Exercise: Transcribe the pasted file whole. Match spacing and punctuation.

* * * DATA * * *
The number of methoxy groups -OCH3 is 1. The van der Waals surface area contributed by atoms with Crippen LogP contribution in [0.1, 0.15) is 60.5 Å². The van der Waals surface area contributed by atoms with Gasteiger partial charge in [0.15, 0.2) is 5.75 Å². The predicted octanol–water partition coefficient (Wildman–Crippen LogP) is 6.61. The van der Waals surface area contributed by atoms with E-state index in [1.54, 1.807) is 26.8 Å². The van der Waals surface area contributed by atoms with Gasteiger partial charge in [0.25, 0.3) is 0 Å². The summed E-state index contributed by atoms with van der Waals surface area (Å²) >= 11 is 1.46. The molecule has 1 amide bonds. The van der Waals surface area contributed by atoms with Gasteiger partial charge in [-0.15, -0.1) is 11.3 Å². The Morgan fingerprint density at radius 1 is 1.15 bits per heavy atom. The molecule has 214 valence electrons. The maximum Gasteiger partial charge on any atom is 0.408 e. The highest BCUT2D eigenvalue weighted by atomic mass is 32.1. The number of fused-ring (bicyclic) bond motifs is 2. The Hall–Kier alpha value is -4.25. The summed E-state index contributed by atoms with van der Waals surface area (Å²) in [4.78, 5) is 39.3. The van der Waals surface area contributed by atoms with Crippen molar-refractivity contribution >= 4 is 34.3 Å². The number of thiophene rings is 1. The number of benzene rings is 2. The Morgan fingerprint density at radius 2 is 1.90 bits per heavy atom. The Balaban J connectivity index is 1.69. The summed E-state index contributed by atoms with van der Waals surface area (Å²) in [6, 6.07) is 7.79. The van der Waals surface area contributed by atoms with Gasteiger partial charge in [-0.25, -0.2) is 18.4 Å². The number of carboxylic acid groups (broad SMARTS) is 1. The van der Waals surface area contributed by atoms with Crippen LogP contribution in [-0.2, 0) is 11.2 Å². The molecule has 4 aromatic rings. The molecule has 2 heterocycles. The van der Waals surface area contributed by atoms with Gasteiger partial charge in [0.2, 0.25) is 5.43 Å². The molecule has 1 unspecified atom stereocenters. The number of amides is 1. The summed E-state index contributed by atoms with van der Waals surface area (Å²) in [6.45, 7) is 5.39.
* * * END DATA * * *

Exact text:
The number of methoxy groups -OCH3 is 1. The van der Waals surface area contributed by atoms with Crippen LogP contribution in [0.1, 0.15) is 60.5 Å². The van der Waals surface area contributed by atoms with Gasteiger partial charge in [0.15, 0.2) is 5.75 Å². The predicted octanol–water partition coefficient (Wildman–Crippen LogP) is 6.61. The van der Waals surface area contributed by atoms with E-state index in [1.54, 1.807) is 26.8 Å². The van der Waals surface area contributed by atoms with Gasteiger partial charge in [0.25, 0.3) is 0 Å². The summed E-state index contributed by atoms with van der Waals surface area (Å²) >= 11 is 1.46. The molecule has 1 amide bonds. The van der Waals surface area contributed by atoms with Gasteiger partial charge in [-0.15, -0.1) is 11.3 Å². The Morgan fingerprint density at radius 1 is 1.15 bits per heavy atom. The molecule has 214 valence electrons. The maximum Gasteiger partial charge on any atom is 0.408 e. The highest BCUT2D eigenvalue weighted by atomic mass is 32.1. The number of fused-ring (bicyclic) bond motifs is 2. The Hall–Kier alpha value is -4.25. The summed E-state index contributed by atoms with van der Waals surface area (Å²) in [4.78, 5) is 39.3. The van der Waals surface area contributed by atoms with Crippen molar-refractivity contribution >= 4 is 34.3 Å². The number of thiophene rings is 1. The number of benzene rings is 2. The Morgan fingerprint density at radius 2 is 1.90 bits per heavy atom. The Balaban J connectivity index is 1.69. The summed E-state index contributed by atoms with van der Waals surface area (Å²) in [6, 6.07) is 7.79. The van der Waals surface area contributed by atoms with Gasteiger partial charge in [-0.25, -0.2) is 18.4 Å². The number of carboxylic acid groups (broad SMARTS) is 1. The van der Waals surface area contributed by atoms with Crippen LogP contribution in [-0.2, 0) is 11.2 Å². The molecule has 4 aromatic rings. The molecule has 2 heterocycles. The van der Waals surface area contributed by atoms with Gasteiger partial charge in [0.2, 0.25) is 5.43 Å². The molecule has 1 unspecified atom stereocenters. The number of amides is 1. The summed E-state index contributed by atoms with van der Waals surface area (Å²) in [6.45, 7) is 5.39.